Today sees global superstar Sam Smith announce their much awaited third album alongside the release of new single and album title track “To Die For”, (see Sam’s Instagram announcement post).
The new single sees Smith once again team up with friend and collaborator Jimmy Napes and renowned production duo Stargate for this soothing, heartfelt ballad. Opening with a sample from the 2001 cult film ‘Donnie Darko’ the new single sees Smith slow down the tempo with soaring strings and mellow piano, as their familiar vocals float effortlessly declaring, “I just want somebody to die for.”
Speaking about the new single, Sam Smith explains “Releasing this song is going to be a wild one – I feel like it’s from one of the deepest parts of me. I wrote this with Jimmy Napes and Stargate in LA during a time of self-discovery and heartbreak. This is for all the lonely hearts out there on another Valentine’s Day xx”
The announcement of the new single and album comes hot off the heels of recent releases “How Do You Sleep”, their cover of Donna Summer’s disco classic “I Feel Love” and Sam’s joint release with Normani “Dancing with a Stranger” which amassed more than 10M copies, over 2BN streams, becoming the #1 airplay in the US & UK and achieve platinum status in 19 countries.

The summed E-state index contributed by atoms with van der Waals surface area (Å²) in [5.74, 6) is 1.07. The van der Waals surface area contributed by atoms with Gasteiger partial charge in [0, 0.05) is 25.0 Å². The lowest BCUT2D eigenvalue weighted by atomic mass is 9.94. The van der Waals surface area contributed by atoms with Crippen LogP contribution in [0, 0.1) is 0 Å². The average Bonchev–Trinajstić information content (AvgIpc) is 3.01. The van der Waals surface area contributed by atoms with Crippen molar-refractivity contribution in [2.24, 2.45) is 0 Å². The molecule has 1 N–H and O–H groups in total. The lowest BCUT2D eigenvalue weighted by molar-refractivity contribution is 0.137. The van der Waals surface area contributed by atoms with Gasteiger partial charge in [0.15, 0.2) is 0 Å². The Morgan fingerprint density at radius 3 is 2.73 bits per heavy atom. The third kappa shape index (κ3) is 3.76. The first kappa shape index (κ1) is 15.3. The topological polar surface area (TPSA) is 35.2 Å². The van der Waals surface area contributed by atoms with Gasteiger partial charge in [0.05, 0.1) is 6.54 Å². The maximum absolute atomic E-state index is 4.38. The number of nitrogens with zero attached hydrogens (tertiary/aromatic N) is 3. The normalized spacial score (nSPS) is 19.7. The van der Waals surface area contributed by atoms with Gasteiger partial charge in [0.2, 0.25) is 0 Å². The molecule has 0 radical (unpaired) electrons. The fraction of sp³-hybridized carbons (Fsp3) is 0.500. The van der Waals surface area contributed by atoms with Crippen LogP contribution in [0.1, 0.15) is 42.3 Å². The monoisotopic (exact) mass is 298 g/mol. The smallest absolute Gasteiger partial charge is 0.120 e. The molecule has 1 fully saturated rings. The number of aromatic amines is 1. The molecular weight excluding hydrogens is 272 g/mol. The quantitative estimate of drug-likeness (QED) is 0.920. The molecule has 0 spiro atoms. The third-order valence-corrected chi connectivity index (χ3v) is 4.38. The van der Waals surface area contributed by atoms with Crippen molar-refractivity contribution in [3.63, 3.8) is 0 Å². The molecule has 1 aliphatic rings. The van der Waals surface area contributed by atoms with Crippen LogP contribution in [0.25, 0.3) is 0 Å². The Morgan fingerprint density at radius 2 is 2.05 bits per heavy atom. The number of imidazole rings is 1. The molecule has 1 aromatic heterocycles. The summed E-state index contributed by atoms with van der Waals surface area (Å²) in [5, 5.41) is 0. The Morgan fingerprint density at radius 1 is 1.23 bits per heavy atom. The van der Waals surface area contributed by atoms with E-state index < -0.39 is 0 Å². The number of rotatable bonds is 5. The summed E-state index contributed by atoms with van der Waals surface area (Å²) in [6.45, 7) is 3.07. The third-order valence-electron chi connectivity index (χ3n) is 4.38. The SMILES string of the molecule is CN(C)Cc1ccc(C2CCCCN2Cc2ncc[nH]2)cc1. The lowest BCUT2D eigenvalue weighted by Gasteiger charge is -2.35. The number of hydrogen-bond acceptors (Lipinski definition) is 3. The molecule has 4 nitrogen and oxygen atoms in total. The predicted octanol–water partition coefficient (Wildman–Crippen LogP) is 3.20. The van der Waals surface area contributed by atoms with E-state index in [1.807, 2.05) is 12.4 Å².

Sam’s most recent album “The Thrill of it All” was released in 2017 which includes “Too Good At Goodbyes” which recently became Sam’s second song to receive over a billion streams on Spotify, after “Stay With Me”.
In recent years Smith reached 10 million YouTube subscribers – one of a handful of UK artists to achieve this accolade. During their career Sam has sold over 25 million albums worldwide and notched up seven UK No. 1 records to date including “Writing’s On The Wall” – the first Bond theme to reach the position, gaining them a Guinness World Record. In addition, they have also received four Grammy Awards, three BRITs and an Academy Award and a Golden Globe for Best Original Song (Writing’s On The Wall).
More details of the new album to be revealed soon.